Letters to the Editor
Letters from our readers
Heather K. Gerken’s piece on progressive federalism in the Spring 2012 issue of Democracy [“A New Progressive Federalism,” Issue #24] is one of the most fascinating things I’ve read in a long time.
Rather than keep minorities as junior partners in a national government, Gerken wants progressives to embrace decentralization as a way for minorities to enjoy majority status for themselves. And beyond the community efficacy that comes with it, there’s a practical reason for this strategy; by debating, reaching compromise, and passing policies that benefit their communities, minorities move dissent away from rhetoric and toward action, and can place key issues on the national agenda. This goes for progressive concerns like same-sex marriage—which entered the national debate, in part, because of the actions of states and localities—as well as conservative ones like border control and opposition to abortion rights.
Two thoughts come to mind. The first is that this is a powerful argument: Giving minorities a chance to demonstrate the substance of their arguments through local rule is a powerful tool in the fight to change policy on a national level. Black unemployment is persistently higher than unemployment for any other group; are there policy solutions that are impossible to pass in Congress, but could be tried on a local level? You can ask these same questions for everything from climate change to educational reform.
But there are obvious concerns. Would national majorities use empowered local communities as an excuse to shy away from broader problems? And would this renewed federalism become, again, a tool for oppression?
I can imagine a world where a majority-Latino community creates school districts that specifically cater to Latinos, but such a move would carry with it uncomfortable echoes of “separate but equal.” Of course, quasi-segregation for the sake of empowerment is different than outright segregation for the sake of oppression. But it’s something to consider.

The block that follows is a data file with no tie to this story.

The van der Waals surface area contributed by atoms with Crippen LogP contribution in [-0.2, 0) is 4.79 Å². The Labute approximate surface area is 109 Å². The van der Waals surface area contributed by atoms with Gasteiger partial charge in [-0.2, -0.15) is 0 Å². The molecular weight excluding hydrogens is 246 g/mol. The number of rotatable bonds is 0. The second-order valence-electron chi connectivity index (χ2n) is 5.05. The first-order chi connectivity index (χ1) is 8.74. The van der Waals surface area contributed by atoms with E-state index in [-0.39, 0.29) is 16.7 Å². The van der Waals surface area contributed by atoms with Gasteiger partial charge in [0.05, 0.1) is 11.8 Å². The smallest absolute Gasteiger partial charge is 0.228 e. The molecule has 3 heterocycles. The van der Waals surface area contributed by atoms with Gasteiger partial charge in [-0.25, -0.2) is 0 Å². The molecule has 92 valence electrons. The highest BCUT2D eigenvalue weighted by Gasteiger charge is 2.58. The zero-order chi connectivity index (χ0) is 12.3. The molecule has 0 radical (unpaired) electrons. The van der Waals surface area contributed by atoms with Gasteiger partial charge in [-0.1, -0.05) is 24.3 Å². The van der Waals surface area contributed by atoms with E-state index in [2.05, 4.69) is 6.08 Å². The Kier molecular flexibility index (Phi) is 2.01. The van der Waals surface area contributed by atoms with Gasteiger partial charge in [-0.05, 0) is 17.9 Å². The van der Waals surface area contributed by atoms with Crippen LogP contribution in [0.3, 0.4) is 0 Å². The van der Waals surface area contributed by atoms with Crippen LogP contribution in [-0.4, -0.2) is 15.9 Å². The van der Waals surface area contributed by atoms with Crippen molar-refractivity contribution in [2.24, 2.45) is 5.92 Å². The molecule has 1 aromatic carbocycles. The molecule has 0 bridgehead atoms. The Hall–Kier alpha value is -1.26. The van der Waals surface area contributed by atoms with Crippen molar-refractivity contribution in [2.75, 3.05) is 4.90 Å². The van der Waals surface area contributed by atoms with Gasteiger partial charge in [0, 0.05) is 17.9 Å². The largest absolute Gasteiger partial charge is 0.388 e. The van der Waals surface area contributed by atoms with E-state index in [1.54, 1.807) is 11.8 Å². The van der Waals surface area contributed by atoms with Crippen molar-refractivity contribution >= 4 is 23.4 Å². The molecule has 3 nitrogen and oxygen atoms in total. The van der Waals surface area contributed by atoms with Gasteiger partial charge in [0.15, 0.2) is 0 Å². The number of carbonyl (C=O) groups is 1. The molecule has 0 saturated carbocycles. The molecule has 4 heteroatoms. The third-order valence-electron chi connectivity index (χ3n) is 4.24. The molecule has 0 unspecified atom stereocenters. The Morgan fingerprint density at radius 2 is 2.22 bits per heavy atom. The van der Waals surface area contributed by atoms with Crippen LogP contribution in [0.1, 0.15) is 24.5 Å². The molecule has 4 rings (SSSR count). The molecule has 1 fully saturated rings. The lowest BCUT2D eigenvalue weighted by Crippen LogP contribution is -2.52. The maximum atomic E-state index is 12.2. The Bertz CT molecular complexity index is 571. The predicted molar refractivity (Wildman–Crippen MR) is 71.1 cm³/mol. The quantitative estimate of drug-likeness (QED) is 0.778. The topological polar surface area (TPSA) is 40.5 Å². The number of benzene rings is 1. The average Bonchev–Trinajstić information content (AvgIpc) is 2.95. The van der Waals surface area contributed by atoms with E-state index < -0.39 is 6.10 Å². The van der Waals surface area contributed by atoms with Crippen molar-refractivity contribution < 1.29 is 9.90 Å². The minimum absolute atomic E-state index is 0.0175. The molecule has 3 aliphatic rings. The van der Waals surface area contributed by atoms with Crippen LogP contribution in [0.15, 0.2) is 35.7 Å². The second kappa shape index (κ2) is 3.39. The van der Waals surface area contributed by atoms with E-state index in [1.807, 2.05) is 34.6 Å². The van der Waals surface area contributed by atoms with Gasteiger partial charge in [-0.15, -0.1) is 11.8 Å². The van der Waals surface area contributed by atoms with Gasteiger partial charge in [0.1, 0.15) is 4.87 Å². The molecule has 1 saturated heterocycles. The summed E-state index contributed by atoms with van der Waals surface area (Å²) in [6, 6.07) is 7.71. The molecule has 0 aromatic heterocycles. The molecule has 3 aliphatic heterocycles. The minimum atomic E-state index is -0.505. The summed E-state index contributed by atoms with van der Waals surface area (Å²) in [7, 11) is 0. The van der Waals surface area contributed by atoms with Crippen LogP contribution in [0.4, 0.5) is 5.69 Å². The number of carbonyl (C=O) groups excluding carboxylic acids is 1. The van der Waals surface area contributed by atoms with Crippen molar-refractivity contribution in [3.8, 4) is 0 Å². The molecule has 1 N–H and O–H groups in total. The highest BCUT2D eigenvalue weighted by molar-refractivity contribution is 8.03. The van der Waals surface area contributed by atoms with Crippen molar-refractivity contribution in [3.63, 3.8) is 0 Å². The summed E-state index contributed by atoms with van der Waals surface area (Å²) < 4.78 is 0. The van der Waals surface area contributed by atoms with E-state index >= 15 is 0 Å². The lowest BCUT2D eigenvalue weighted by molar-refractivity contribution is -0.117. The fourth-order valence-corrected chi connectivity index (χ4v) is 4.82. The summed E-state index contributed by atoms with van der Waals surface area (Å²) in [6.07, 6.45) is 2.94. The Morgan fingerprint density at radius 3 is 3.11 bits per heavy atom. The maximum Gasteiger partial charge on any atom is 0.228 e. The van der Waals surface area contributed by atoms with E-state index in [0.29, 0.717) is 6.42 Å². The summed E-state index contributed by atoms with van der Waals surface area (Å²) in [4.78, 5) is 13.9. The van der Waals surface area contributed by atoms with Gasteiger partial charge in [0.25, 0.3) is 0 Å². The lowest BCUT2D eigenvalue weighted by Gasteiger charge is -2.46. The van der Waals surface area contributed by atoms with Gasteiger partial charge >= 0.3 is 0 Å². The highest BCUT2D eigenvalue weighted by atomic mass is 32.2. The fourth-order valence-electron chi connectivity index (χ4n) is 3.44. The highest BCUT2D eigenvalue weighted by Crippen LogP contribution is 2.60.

One last thing. In an era where there’s a real chance of conservative entrenchment in the federal government, a framework that allows for progressivism to thrive on the state and local levels is incredibly powerful and, in addition to its own value, can lay the groundwork for a revitalization of liberalism at the federal level. In a lot of ways, it’s a version of the strategy used by conservatives in the 1970s and 1980s to rebuild their power after decades of liberal hegemony: Start local, find success, and use the states as a testing ground for ideas and approaches.
If the problem of political liberalism in the current era is the lack of a strong and pervasive infrastructure at every level of government, then progressive federalism could become a tool in improving the situation.
The Mass in the Middle
I thought Eric Liu’s “Sworn-Again Americans” [Issue #24] was a fine essay. I could find nothing to disagree with. (Indeed, my father taught at the old Highlander Folk School that Mr. Liu references, back when it was still in Monteagle.)
However, there is something I think the essay leaves out. I’m not sure exactly how to say it, but it has to do with that phrase near the end of Lincoln’s Gettysburg Address—the one about a government “for the people.”
Somehow average people are no longer provided for in terms of their opportunities in the pursuit of happiness. This is not about success in the usual sense. Nor is it about caring for the least fortunate among us.
It is the big average mass in the middle that is being forgotten. Politicians talk about an opportunity for “everyone to go to college.” That exposes the problem right there. We refuse to recognize the needs of, or to provide an appropriate education for, the majority who maybe should not or might not be able to go to college—to give them the skills and the training to earn a living with their hands and their feet. They do that in Germany, so it is not impossible. Germany is a prosperous country.
But the problem goes beyond that. Not only do we not provide appropriate educations for average Americans—we also don’t care much about giving them an opportunity to lead a good life.
That used to be possible, back when the American dream still meant a house in the suburbs and a full-time mom who stayed at home with the kids. Even blue-collar workers could shoot for that. They can’t now, and nothing has taken its place.
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